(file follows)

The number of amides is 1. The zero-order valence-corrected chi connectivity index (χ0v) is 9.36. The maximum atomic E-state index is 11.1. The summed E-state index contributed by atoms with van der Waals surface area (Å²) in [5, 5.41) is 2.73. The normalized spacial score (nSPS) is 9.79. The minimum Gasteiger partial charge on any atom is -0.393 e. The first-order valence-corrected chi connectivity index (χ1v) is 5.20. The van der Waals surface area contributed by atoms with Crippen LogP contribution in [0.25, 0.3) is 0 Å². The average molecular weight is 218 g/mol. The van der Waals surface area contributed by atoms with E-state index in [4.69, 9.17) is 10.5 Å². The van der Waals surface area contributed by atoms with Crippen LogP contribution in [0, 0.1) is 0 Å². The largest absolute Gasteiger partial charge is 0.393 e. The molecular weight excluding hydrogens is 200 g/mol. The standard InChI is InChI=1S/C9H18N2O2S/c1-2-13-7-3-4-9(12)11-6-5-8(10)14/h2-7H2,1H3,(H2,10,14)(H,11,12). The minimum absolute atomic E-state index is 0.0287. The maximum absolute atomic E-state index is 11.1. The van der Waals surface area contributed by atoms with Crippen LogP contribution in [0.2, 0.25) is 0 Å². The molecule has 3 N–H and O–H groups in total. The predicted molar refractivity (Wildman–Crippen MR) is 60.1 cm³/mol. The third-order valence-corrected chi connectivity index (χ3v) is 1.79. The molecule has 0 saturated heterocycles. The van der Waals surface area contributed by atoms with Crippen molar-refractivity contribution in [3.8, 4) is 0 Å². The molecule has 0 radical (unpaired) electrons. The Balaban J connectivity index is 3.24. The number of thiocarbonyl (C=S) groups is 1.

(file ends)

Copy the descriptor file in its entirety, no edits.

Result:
The number of amides is 1. The zero-order valence-corrected chi connectivity index (χ0v) is 9.36. The maximum atomic E-state index is 11.1. The summed E-state index contributed by atoms with van der Waals surface area (Å²) in [5, 5.41) is 2.73. The normalized spacial score (nSPS) is 9.79. The minimum Gasteiger partial charge on any atom is -0.393 e. The first-order valence-corrected chi connectivity index (χ1v) is 5.20. The van der Waals surface area contributed by atoms with Crippen LogP contribution in [0.25, 0.3) is 0 Å². The average molecular weight is 218 g/mol. The van der Waals surface area contributed by atoms with E-state index in [4.69, 9.17) is 10.5 Å². The van der Waals surface area contributed by atoms with Crippen LogP contribution in [0, 0.1) is 0 Å². The largest absolute Gasteiger partial charge is 0.393 e. The molecular weight excluding hydrogens is 200 g/mol. The standard InChI is InChI=1S/C9H18N2O2S/c1-2-13-7-3-4-9(12)11-6-5-8(10)14/h2-7H2,1H3,(H2,10,14)(H,11,12). The minimum absolute atomic E-state index is 0.0287. The maximum absolute atomic E-state index is 11.1. The van der Waals surface area contributed by atoms with Crippen LogP contribution in [0.2, 0.25) is 0 Å². The molecule has 3 N–H and O–H groups in total. The predicted molar refractivity (Wildman–Crippen MR) is 60.1 cm³/mol. The third-order valence-corrected chi connectivity index (χ3v) is 1.79. The molecule has 0 saturated heterocycles. The van der Waals surface area contributed by atoms with Crippen molar-refractivity contribution in [3.8, 4) is 0 Å². The molecule has 0 radical (unpaired) electrons. The Balaban J connectivity index is 3.24. The number of thiocarbonyl (C=S) groups is 1.